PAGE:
Time to come clean about the book!
I have a(n almost) working draft of my first non-fiction book and am now finding myself with very little knowledge of publishing. I started working on it almost a year ago as training materials for a class on LinkedIn for sales which never materialized and little by little it’s come together as a coherent book designed to help sales professionals use social media. I’ve been in stealth mode with this project for awhile now and decided it was time to involve more people, so I attended my first Nonfiction Authors Association meeting yesterday. (Micropitch: it was a productive event. I encourage East Bay non-fiction authors to check it out whether they’re contemplating their first idea or have published multiple works.)
One of the topics discussed was the decision whether to publish via a traditional publishing company or to self-publish using Amazon CreateSpace, Barnes & Noble IngramSpark, or one of the many companies which support authors who decide to take the self-publishing path. Having done neither, yet, I’m not in a position to give advice, but the pros and cons of each are pretty well mapped out. Forbes contributor Julia Pimsleur reviews the pros and cons of traditional publishing vs. self-publishing. You earn a much higher percentage (around 70%?) by self-publishing, but you pay a lot of little expenses out of pocket (graphics, book design, editing) and you “only eat what you kill,” so to speak. In other words, if you sell nothing, you earn nothing and you’re still in the hole after initial expenses.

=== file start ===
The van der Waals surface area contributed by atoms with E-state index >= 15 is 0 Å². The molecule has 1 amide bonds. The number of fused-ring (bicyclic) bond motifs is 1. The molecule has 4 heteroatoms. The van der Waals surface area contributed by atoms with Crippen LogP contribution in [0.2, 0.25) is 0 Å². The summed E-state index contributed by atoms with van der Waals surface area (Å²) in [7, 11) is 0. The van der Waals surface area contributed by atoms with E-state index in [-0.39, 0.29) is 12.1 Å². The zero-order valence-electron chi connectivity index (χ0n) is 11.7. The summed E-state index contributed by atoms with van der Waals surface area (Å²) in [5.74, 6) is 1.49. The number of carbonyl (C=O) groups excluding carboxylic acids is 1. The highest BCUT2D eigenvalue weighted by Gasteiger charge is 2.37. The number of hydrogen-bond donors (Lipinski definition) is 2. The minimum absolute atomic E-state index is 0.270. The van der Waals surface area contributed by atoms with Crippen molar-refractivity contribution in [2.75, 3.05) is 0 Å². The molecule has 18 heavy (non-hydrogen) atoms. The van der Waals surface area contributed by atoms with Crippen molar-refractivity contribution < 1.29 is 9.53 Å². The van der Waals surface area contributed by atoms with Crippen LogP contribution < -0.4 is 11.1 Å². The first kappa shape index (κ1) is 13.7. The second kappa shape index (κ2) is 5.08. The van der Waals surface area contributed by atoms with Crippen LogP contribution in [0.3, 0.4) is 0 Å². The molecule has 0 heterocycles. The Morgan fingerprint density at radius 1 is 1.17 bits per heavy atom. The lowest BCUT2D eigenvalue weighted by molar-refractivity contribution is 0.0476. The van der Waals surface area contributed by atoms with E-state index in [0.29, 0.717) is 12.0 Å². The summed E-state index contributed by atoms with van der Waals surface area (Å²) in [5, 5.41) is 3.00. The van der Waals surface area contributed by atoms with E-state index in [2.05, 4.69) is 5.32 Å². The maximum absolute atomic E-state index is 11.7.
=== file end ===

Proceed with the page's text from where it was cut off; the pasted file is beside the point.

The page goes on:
In contrast, traditional publishing pays roughly 15% (read the nine-page, single-space, eight point font contract for details) and can take a lot longer to find a publishing agent, and then land a publisher, and then go through a rigorous editing process, and finally publish. You will face a lot of rejection along the way, and if/when you do come to agreement with a publisher, you’ll find yourself inviting a congress of people into the decision making process. Suddenly you’ll need to share control of the project … something you don’t have to do when your project is a cozy affair between your brain and your laptop. But once published, your book will get a type of visibility which self-published authors must work incredibly hard to gain. Depending on various factors which are still a great mystery to me, your publisher can issue an advance to keep you going while
jumping hoops for the publisher polishing your finished work and consistently meeting deadlines.
I’m on the fence. I originally planned to self-publish and see what happens. Now I’ve invested enough time and energy into the project, that I’m pretty sure I’ll explore traditional publishing. I suspect that books on social selling are in enough demand to fare better going the traditional route, but well see. I’m glad to see that self-publishing seems to have lost the stigma it carried in the past, and that authors whose work serves a niche audience seem to have increasingly more options.